by Chih-Wei G.V. Chang, ASLA
An Interview with Antoine Nerval on International Practice and Planting Design
“The potential of landscape planting design is often limited by the supply of plant materials, especially when proposing a complex and diverse living system. Such proposals are in many cases considered unrealistic and too expensive…that is why we decided to start from plant collection and plant nursery.”
– Antoine Nerval
Antoine Nerval is an agricultural engineer who designs vertical gardens. He has created living murals and built nurseries around the world, and is currently working on one of the world’s largest botanical gardens in Normandy, France. This interview—conducted by Chih-Wei G.V. Chang, past chair of ASLA’s International Practice Professional Practice Network (PPN), for a research project—sheds light on Antoine’s unconventional practice and approach to landscape architecture and international planting design.
Coming from a French agricultural engineering background, what did you find particularly different working in the field of landscape architecture? Did anything catch your attention practicing alongside landscape architects in the United States?
It has been easy to communicate with landscape architects because I myself also love to draw or ‘graffiti’ on the paper, and the scale of landscape is similar to larger murals. From my point of view, it is a perfect mix between agriculture engineering and art.
I think in the United States, the landscape architecture industry is very mature and professional, but the specialization also leads to the disconnection between plants and design. Working alongside many excellent teams, I was surprised to find little design discussion about planting materials in the early conceptual phase. The plant selection often only got serious at a much later phase, where designers have less control. It is quite a missed opportunity for many talented landscape designers. For me, my first thoughts for any design projects would always be inspired by particular plants or settings, and then the designs evolve around them.
What do you think is the fundamental limitation that keeps planting from having a stronger influence on the design process?
I think the industrialized plant production is, in fact, the biggest barrier for most planting designs. The industry is supposed to help, but end up constraining plant selection by limiting diversity to the scale of economy. In the end, only easy-to-grow, highly-demanded clones are most available. As a creator of living murals, I always want to bring the best nature has to offer, in terms of either the combination of colors, textures, and volumes, or the cohabitation of diverse species in diverse ecosystems. Each set tells a unique story through artistic expression. But how can you have the freedom to elaborate the design you dream of when the plant palette is so limited?
On another note, the mass production of plants can be awfully unsustainable. Industrialized plants are grown in energy-demanding greenhouses, with 24/7 grow-lights and use of chemicals. They might look good at the time of sale, but when plants are shocked by the outside environment, they usually die and need to be replaced. The lack of genetic diversity makes cloned plants vulnerable and dispensable, and also weakens our world’s vitality and richness.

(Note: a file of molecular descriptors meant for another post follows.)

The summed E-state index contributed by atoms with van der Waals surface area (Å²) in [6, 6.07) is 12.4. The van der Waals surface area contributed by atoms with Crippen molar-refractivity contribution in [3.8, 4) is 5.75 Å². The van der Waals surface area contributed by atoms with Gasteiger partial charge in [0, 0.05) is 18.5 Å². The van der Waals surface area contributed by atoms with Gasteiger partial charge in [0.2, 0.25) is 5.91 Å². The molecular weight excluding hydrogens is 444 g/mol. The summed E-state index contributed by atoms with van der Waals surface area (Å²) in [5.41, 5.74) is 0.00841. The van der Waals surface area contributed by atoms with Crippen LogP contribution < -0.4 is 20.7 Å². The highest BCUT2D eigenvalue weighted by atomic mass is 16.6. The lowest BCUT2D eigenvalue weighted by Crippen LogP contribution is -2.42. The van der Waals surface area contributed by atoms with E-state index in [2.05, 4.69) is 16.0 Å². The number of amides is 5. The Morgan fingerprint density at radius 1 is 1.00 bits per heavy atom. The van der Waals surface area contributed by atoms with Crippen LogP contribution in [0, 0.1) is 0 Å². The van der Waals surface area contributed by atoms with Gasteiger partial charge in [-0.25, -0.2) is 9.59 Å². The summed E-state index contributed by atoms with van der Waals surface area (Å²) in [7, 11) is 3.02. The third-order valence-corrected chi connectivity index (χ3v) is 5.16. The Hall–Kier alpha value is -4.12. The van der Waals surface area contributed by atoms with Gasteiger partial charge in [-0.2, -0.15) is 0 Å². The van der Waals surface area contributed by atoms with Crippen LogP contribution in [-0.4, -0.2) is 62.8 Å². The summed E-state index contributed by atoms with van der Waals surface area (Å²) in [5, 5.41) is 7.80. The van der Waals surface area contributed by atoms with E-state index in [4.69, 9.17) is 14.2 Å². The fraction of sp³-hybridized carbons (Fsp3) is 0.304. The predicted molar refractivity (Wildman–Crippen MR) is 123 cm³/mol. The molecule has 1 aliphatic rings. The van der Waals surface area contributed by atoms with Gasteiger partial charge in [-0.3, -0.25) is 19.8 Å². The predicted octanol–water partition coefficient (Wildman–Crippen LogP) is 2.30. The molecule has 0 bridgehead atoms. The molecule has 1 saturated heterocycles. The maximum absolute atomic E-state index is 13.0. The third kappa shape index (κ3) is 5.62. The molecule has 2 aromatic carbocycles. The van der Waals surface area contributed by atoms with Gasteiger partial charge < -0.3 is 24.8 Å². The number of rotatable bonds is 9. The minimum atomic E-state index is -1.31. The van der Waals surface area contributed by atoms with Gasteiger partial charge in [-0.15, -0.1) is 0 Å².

What is your response to this systematic challenge of the planting supply chain? Tell us about how you reshape your practice.
My fiancée and I always had a dream of building a nursery that grows diverse and healthy plants to supply any like-minded landscape designers. It might sound unrealistic in the beginning, but we followed our instincts and thought that we can always start from ourselves. At first, we dived into plant preparation and grew the plants we proposed. Over time, the “plant palette” we fostered in return also fuels our design ideas and strengthens our design credibility. When the number of plants can no longer satisfy our proposals, we ventured further to collect rare species to enrich our palette. Today we have two greenhouse nurseries with a total of approximately 20,000 square meters and 2,000 different species of plants. Hundreds of thousands of plants are prepared and coordinated with the dynamic design process for our vertical gardens.
In addition, we believe that the landscape industry should be environmentally positive, instead of “greenwashing.” Therefore, we avoid unnecessary chemicals, refuse to rely on cloning, and prefer to grow plants from seeds. This practice can also train the plants to adapt and thrive, either in less heated or less cooled environments.
Not many designers go as far as to find their own plants. Can you tell us more about your plant hunting, and how did you start from scratch?
For us, it is a responsible way to “learn” before we “invite” a plant. As a designer being in a plant’s habitat, he or she truly understands what that particular plant needs. Plant species communicate and express so directly on their nature and identities. For example, when we created the green living wall project for the Australian embassy in Beijing and the Australian company Lendlease’s headquarters in Shanghai, there is no material better than some of the most beautiful ferns in the world, native to Australia: Dicksonia antarctica, Cyathea australis, Cyathea medullaris, Cyathea cooperi, and Microsorum pustulatum (also called the ‘Kangaroo’ fern). All of them are happily growing on the walls!